DB2 comes with a number of high-performance objects and capabilities that allow it to scale to hundreds of thousands of users and into the millions of transactions per minute or queries per hour. This feature pack provides the ability to create MDC tables and MQTs in your DB2 Express and DB2 Workgroup data servers. These objects provide immense benefits for applications running on DB2. In fact, we'd say that some of the most important components for any high-performing application are part of this feature pack. (If you're running a data warehouse be sure that you know what MDCs and MQTs are.) If you're looking to really boost the performance of an application running on the smaller servers for which DB2 Express and DB2 Workgroup were made, this feature pack has components that could prove very valuable to your business.

  • High-Availability Feature Pack

    Gives DBAs a free two-node license of Tivoli System Automation (TSA) for high-availability failover clustering, the ability to run online table reorganizations, and the High-Availability Disaster Recovery (HADR) feature. All of the features in this feature pack are part of a base DB2 Enterprise installation.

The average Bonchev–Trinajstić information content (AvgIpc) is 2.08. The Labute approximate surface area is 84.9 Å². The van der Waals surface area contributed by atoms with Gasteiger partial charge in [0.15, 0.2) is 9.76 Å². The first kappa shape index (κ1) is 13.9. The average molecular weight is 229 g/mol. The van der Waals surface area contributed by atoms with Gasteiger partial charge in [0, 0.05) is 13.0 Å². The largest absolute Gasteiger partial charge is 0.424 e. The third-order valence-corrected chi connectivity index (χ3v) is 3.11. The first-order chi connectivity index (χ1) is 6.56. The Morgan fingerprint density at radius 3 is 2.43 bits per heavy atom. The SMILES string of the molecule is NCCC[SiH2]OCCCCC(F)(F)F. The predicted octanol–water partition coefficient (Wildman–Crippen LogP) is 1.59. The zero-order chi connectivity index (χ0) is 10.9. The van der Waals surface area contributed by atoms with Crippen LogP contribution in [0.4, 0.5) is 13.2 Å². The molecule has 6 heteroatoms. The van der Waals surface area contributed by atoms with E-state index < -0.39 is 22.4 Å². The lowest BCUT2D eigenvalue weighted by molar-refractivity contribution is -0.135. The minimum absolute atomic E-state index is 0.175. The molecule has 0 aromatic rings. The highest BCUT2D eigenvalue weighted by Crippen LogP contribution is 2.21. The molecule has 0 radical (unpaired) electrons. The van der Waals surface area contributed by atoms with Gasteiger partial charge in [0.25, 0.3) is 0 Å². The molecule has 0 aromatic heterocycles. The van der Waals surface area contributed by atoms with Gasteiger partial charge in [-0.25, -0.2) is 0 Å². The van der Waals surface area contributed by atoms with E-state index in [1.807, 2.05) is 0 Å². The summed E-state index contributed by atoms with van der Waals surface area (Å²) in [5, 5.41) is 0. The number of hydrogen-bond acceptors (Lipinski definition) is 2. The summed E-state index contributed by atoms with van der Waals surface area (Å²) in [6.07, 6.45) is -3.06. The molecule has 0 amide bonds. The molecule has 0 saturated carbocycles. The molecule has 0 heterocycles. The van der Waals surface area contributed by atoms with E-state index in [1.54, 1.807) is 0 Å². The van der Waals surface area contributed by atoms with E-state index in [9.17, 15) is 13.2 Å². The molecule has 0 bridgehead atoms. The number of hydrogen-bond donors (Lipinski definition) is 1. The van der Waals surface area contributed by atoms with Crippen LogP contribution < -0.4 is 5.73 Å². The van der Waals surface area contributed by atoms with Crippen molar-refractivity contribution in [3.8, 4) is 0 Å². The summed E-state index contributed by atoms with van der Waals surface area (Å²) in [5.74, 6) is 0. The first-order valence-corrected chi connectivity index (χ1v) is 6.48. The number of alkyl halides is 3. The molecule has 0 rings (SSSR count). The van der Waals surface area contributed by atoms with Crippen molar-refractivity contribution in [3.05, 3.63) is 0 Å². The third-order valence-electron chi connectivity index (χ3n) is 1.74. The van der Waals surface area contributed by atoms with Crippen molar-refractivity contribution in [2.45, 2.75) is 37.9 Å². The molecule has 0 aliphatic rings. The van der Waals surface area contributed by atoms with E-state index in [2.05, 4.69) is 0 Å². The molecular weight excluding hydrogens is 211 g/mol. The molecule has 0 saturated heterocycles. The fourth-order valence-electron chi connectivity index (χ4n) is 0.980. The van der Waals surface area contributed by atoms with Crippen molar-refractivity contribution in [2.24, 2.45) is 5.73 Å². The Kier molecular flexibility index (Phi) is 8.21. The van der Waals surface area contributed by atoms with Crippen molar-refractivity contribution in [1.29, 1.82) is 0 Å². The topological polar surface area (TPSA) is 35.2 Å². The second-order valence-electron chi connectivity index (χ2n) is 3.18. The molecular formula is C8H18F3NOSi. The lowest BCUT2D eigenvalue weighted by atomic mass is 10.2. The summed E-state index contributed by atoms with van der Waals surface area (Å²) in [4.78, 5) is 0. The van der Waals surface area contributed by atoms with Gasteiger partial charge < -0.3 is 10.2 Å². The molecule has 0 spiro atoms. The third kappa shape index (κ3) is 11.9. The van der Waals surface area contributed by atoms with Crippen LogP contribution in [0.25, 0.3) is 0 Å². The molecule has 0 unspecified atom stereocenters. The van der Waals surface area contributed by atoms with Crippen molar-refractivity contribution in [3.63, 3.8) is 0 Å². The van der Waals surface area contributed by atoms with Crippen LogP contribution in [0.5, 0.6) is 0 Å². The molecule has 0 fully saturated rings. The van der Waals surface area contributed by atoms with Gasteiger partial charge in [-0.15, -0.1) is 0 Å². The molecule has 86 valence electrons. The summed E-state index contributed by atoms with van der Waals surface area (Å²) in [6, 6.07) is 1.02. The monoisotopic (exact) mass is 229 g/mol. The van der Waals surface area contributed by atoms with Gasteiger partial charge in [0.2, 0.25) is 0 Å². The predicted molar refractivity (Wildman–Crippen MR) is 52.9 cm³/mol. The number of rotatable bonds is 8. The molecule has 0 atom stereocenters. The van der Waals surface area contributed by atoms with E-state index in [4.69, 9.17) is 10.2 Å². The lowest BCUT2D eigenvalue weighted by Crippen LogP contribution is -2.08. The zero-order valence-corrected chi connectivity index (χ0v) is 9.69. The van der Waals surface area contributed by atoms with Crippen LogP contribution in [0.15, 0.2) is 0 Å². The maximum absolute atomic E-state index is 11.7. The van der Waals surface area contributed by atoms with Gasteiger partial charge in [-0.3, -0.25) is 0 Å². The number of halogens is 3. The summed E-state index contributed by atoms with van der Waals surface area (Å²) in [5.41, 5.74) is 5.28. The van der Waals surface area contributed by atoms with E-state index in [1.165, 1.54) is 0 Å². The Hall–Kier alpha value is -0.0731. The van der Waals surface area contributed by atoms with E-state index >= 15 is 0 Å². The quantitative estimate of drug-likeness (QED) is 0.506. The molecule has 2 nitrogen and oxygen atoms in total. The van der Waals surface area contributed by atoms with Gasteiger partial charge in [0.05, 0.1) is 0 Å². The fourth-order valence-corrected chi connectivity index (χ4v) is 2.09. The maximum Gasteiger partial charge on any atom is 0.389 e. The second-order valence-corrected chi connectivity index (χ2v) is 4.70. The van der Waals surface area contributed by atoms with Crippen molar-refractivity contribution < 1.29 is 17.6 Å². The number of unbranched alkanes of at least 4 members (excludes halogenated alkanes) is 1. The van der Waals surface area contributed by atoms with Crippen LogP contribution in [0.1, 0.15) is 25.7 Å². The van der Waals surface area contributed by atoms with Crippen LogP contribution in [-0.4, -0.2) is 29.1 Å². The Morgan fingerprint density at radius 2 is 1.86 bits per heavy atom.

HADR is a high-availability feature that provides a database availability protection plan that is very simple to set up and use. The best part about HADR is that you set it up with mere clicks of a button. The online table reorganization capability, as its name implies, allows you to reorganize tables online. Finally, this feature pack includes a two-node cluster license for Tivoli System Automation (TSA) for AIX and Linux—you can use it to cluster together your servers for high-availability or to automate the failover of an HADR environment.

  • pureXML Feature Pack

    Provides the ability to create pureXML columns in a DB2 Express or DB2 Workgroup data server and use an associated set of XML services when working with this data.